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Amargosa board seeks input on solar agreement

TONOPAH — First Solar LLC, a company that recently announced plans to build a 65-megawatt, photo voltaic plant in Amargosa Valley, was granted an option to lease land at the Tonopah Airport by Nye County commissioners Tuesday.

The lease option agreement is for a term of two and a half years, during which First Solar will pay Nye County $63,628 annually for 795 acres, or just over $80 per acre. If the company wants to execute a lease agreement, the proposal is for a 30-year agreement, with a tripling of lease payments to $198,837 annually.

First Solar will have the exclusive right to use the property for a solar energy project including photo voltaic technology, transmission lines, electric transformers, telecommunications equipment, roads, meteorological towers, control buildings, maintenance yards and related facilities. The county will grant First Solar non-exclusive easements to build transmission lines to connect to the NV Energy 138-kilovolt electrical distribution system. A clause requires a bond for any remediation of the site afterwards.

County commissioners also set a Dec. 3 date for a public hearing on a development agreement for the Amargosa Valley photo voltaic plant to be built on 745 acres of private property west of Powerline Road north of Roberts Road. First Solar is building it through a subsidiary, Sunshine Valley Solar LLC. It includes a half-mile tie-in to the Valley Electric substation at Power Line Road and Anvil Road.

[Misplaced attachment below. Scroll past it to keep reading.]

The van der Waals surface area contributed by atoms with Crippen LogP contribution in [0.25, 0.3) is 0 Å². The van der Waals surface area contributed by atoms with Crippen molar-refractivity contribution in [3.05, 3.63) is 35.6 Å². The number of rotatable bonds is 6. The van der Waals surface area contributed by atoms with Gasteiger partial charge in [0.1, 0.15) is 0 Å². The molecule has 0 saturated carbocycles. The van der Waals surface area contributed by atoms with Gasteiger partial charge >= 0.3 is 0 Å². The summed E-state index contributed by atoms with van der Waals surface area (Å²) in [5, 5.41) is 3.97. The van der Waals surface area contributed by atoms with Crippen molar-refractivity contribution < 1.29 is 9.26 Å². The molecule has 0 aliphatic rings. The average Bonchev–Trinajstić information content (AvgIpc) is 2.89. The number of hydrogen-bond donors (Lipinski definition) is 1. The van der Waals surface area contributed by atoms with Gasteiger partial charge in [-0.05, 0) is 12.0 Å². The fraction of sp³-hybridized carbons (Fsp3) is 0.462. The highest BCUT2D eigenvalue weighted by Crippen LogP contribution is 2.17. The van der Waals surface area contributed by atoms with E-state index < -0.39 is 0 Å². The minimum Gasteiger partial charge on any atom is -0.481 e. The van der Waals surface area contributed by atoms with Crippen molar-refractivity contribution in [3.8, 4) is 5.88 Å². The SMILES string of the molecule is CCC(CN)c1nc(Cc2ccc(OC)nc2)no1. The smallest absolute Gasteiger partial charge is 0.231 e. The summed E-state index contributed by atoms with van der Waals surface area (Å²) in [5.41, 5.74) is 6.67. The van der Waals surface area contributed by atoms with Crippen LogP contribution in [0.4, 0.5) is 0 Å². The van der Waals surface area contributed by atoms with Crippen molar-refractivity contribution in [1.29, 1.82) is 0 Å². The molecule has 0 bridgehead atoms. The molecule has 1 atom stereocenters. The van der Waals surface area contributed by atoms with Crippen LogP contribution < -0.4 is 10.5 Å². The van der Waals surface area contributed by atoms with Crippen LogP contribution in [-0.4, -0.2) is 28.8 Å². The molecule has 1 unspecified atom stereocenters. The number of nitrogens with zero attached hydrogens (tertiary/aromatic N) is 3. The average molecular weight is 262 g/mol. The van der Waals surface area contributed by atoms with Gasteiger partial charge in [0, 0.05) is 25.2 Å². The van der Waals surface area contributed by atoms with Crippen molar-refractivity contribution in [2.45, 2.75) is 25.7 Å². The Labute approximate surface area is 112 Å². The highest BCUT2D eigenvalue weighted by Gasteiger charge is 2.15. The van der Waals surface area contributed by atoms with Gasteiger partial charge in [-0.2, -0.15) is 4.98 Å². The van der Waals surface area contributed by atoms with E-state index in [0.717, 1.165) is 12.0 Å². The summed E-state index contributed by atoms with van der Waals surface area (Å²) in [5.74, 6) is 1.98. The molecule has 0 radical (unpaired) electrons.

Amargosa Valley Town Board member John Bosta insisted his board be allowed to amend their area plan first, which calls for restricting renewable energy activities to an area north of Farm Road. But First Solar project developer Melanie Falls said they needed to get a development agreement approved quickly.

“Publicly we have said that we don’t plan on starting construction until 2016. However, in order to win a power purchase contract, we need to be able to enter into an RFP (request for proposals) process, which is scheduled to start next month and end in February and one of the keys to getting selected is having an advance development process, which is this development agreement,” Falls said.

Commissioner Frank Carbone asked, “if we don’t do something within the next 30 days there’s a possibility this might not happen?”

“That’s correct,” Falls replied.

Bosta said language in the development agreement cites a comprehensive plan from 1994, which doesn’t say anything about solar projects. He added following a Sept. 17 meeting, he spoke with county officials who all agreed the Amargosa Valley area plan had to be amended to fit the solar project.

Bosta said a later county comprehensive plan in 2011 exempted county land use decisions to towns with area plans like Amargosa Valley.

“Apparently you don’t want to allow the town of Amargosa to be involved in determining what’s going to happen in the solar project,” Bosta said. “In no way do we object to the solar project but we object to the procedure.”

He said the Amargosa Valley Town Board voted 5-0 to request from the county they be involved in developing the contract.

“We have been left out. There are areas our town wants to be involved and we have not been involved,” Bosta said, reminding county commissioners his board is no longer an advisory board.

“We have attempted to get feedback from the town of Amargosa at every opportunity,” Nye County Community Development Director Darrell Lacy said. “Any concerns about the area plan I agree we should follow up on this process with the Amargosa plan but time is of the essence on this project because developers are getting their approval process done.”